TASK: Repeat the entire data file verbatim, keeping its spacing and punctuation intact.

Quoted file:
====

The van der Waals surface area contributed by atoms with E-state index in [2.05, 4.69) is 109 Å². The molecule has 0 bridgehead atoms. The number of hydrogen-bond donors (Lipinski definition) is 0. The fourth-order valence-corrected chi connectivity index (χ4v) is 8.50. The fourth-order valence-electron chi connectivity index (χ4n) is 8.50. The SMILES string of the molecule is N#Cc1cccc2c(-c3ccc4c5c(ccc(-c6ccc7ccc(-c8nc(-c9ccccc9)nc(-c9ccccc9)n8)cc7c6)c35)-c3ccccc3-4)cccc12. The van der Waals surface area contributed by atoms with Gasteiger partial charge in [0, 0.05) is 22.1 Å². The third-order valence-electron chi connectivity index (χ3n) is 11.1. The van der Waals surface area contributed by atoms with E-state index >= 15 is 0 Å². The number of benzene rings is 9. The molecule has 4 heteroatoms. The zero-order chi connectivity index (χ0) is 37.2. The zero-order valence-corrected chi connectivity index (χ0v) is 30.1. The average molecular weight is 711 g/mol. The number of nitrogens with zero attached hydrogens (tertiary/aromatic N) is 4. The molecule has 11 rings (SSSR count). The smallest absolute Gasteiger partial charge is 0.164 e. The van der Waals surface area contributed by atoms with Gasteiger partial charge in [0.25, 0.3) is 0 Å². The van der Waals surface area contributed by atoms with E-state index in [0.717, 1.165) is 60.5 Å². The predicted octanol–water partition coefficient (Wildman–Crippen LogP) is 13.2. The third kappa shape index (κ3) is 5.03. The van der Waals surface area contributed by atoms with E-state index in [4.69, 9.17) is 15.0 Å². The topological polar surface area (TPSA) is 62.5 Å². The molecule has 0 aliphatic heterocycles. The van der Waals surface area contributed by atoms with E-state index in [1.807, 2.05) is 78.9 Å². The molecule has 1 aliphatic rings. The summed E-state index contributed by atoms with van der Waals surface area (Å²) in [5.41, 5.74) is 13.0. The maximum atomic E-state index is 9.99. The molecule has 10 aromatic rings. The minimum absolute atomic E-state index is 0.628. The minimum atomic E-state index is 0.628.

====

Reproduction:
The van der Waals surface area contributed by atoms with E-state index in [2.05, 4.69) is 109 Å². The molecule has 0 bridgehead atoms. The number of hydrogen-bond donors (Lipinski definition) is 0. The fourth-order valence-corrected chi connectivity index (χ4v) is 8.50. The fourth-order valence-electron chi connectivity index (χ4n) is 8.50. The SMILES string of the molecule is N#Cc1cccc2c(-c3ccc4c5c(ccc(-c6ccc7ccc(-c8nc(-c9ccccc9)nc(-c9ccccc9)n8)cc7c6)c35)-c3ccccc3-4)cccc12. The van der Waals surface area contributed by atoms with Gasteiger partial charge in [0, 0.05) is 22.1 Å². The third-order valence-electron chi connectivity index (χ3n) is 11.1. The van der Waals surface area contributed by atoms with E-state index >= 15 is 0 Å². The number of benzene rings is 9. The molecule has 4 heteroatoms. The zero-order chi connectivity index (χ0) is 37.2. The zero-order valence-corrected chi connectivity index (χ0v) is 30.1. The average molecular weight is 711 g/mol. The number of nitrogens with zero attached hydrogens (tertiary/aromatic N) is 4. The molecule has 11 rings (SSSR count). The smallest absolute Gasteiger partial charge is 0.164 e. The van der Waals surface area contributed by atoms with Gasteiger partial charge in [0.25, 0.3) is 0 Å². The van der Waals surface area contributed by atoms with E-state index in [0.717, 1.165) is 60.5 Å². The predicted octanol–water partition coefficient (Wildman–Crippen LogP) is 13.2. The third kappa shape index (κ3) is 5.03. The van der Waals surface area contributed by atoms with E-state index in [4.69, 9.17) is 15.0 Å². The topological polar surface area (TPSA) is 62.5 Å². The molecule has 0 aliphatic heterocycles. The van der Waals surface area contributed by atoms with E-state index in [1.807, 2.05) is 78.9 Å². The molecule has 1 aliphatic rings. The summed E-state index contributed by atoms with van der Waals surface area (Å²) in [5.41, 5.74) is 13.0. The maximum atomic E-state index is 9.99. The molecule has 10 aromatic rings. The minimum absolute atomic E-state index is 0.628. The minimum atomic E-state index is 0.628.